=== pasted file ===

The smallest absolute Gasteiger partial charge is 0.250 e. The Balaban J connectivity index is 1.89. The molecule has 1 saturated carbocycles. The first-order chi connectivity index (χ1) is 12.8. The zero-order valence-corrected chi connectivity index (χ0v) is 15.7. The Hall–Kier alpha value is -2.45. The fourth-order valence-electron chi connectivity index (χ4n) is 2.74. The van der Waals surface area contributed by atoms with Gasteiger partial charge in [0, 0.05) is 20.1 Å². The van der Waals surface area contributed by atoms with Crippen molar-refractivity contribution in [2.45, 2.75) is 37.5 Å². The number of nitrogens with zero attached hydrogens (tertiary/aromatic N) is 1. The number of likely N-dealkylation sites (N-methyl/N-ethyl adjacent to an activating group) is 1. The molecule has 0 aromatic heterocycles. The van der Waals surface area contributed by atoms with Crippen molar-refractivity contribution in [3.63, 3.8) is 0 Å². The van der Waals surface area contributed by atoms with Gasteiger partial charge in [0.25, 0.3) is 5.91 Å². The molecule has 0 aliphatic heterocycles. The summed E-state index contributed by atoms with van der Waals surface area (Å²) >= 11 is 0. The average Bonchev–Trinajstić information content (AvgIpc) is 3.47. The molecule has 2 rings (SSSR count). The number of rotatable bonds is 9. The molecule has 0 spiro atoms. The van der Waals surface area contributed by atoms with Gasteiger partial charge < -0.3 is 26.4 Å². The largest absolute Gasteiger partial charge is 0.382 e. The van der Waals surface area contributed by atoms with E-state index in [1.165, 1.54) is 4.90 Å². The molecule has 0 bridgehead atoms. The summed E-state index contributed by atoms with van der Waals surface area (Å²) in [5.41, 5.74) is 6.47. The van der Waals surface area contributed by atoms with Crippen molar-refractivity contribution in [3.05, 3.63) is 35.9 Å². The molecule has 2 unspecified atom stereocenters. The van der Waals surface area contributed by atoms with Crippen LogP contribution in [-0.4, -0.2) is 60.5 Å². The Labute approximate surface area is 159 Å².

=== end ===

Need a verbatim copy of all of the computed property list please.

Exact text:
The smallest absolute Gasteiger partial charge is 0.250 e. The Balaban J connectivity index is 1.89. The molecule has 1 saturated carbocycles. The first-order chi connectivity index (χ1) is 12.8. The zero-order valence-corrected chi connectivity index (χ0v) is 15.7. The Hall–Kier alpha value is -2.45. The fourth-order valence-electron chi connectivity index (χ4n) is 2.74. The van der Waals surface area contributed by atoms with Gasteiger partial charge in [0, 0.05) is 20.1 Å². The van der Waals surface area contributed by atoms with Crippen molar-refractivity contribution in [2.45, 2.75) is 37.5 Å². The number of nitrogens with zero attached hydrogens (tertiary/aromatic N) is 1. The number of likely N-dealkylation sites (N-methyl/N-ethyl adjacent to an activating group) is 1. The molecule has 0 aromatic heterocycles. The van der Waals surface area contributed by atoms with Crippen molar-refractivity contribution in [3.63, 3.8) is 0 Å². The van der Waals surface area contributed by atoms with Gasteiger partial charge in [0.25, 0.3) is 5.91 Å². The molecule has 0 aliphatic heterocycles. The summed E-state index contributed by atoms with van der Waals surface area (Å²) >= 11 is 0. The average Bonchev–Trinajstić information content (AvgIpc) is 3.47. The molecule has 2 rings (SSSR count). The number of rotatable bonds is 9. The molecule has 0 spiro atoms. The van der Waals surface area contributed by atoms with Gasteiger partial charge < -0.3 is 26.4 Å². The largest absolute Gasteiger partial charge is 0.382 e. The van der Waals surface area contributed by atoms with E-state index in [1.165, 1.54) is 4.90 Å². The molecule has 0 bridgehead atoms. The summed E-state index contributed by atoms with van der Waals surface area (Å²) in [5.41, 5.74) is 6.47. The van der Waals surface area contributed by atoms with Crippen molar-refractivity contribution in [3.05, 3.63) is 35.9 Å². The molecule has 2 unspecified atom stereocenters. The van der Waals surface area contributed by atoms with Crippen LogP contribution in [-0.4, -0.2) is 60.5 Å². The Labute approximate surface area is 159 Å².